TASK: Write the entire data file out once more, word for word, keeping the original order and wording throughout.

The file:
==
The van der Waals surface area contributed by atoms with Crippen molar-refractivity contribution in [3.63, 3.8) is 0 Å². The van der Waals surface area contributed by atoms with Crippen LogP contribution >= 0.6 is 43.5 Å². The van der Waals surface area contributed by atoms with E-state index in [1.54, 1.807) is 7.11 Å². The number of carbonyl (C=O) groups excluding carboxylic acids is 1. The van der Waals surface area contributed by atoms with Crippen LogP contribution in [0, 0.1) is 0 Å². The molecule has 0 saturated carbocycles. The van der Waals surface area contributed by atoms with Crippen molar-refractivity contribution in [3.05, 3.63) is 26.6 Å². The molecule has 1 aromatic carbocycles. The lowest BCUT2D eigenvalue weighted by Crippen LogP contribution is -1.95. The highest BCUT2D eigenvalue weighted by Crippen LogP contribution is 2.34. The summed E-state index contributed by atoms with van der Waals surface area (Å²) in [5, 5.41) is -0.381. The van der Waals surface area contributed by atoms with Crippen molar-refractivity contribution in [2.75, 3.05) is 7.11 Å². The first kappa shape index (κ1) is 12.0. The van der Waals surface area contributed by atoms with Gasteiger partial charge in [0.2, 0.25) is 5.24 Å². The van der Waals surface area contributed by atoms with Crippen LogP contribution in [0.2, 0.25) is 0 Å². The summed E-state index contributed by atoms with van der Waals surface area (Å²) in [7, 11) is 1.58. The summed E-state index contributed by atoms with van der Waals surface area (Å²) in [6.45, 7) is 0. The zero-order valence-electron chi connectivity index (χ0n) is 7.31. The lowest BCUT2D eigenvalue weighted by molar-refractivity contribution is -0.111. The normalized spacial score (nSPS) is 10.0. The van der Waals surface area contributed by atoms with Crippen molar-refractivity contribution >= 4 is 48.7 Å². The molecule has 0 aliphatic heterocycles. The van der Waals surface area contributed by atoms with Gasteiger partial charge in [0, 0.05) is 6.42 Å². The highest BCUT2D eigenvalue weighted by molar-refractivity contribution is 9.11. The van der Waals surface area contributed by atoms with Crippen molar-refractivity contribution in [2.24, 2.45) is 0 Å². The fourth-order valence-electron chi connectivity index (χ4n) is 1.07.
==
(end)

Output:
The van der Waals surface area contributed by atoms with Crippen molar-refractivity contribution in [3.63, 3.8) is 0 Å². The van der Waals surface area contributed by atoms with Crippen LogP contribution >= 0.6 is 43.5 Å². The van der Waals surface area contributed by atoms with E-state index in [1.54, 1.807) is 7.11 Å². The number of carbonyl (C=O) groups excluding carboxylic acids is 1. The van der Waals surface area contributed by atoms with Crippen LogP contribution in [0, 0.1) is 0 Å². The molecule has 0 saturated carbocycles. The van der Waals surface area contributed by atoms with Crippen molar-refractivity contribution in [3.05, 3.63) is 26.6 Å². The molecule has 1 aromatic carbocycles. The lowest BCUT2D eigenvalue weighted by Crippen LogP contribution is -1.95. The highest BCUT2D eigenvalue weighted by Crippen LogP contribution is 2.34. The summed E-state index contributed by atoms with van der Waals surface area (Å²) in [5, 5.41) is -0.381. The van der Waals surface area contributed by atoms with Crippen molar-refractivity contribution in [2.75, 3.05) is 7.11 Å². The first kappa shape index (κ1) is 12.0. The van der Waals surface area contributed by atoms with Gasteiger partial charge in [0.2, 0.25) is 5.24 Å². The van der Waals surface area contributed by atoms with Crippen LogP contribution in [0.2, 0.25) is 0 Å². The summed E-state index contributed by atoms with van der Waals surface area (Å²) in [7, 11) is 1.58. The summed E-state index contributed by atoms with van der Waals surface area (Å²) in [6.45, 7) is 0. The zero-order valence-electron chi connectivity index (χ0n) is 7.31. The lowest BCUT2D eigenvalue weighted by molar-refractivity contribution is -0.111. The normalized spacial score (nSPS) is 10.0. The van der Waals surface area contributed by atoms with Crippen molar-refractivity contribution >= 4 is 48.7 Å². The molecule has 0 aliphatic heterocycles. The van der Waals surface area contributed by atoms with Gasteiger partial charge in [0, 0.05) is 6.42 Å². The highest BCUT2D eigenvalue weighted by molar-refractivity contribution is 9.11. The van der Waals surface area contributed by atoms with Crippen molar-refractivity contribution in [2.24, 2.45) is 0 Å². The fourth-order valence-electron chi connectivity index (χ4n) is 1.07.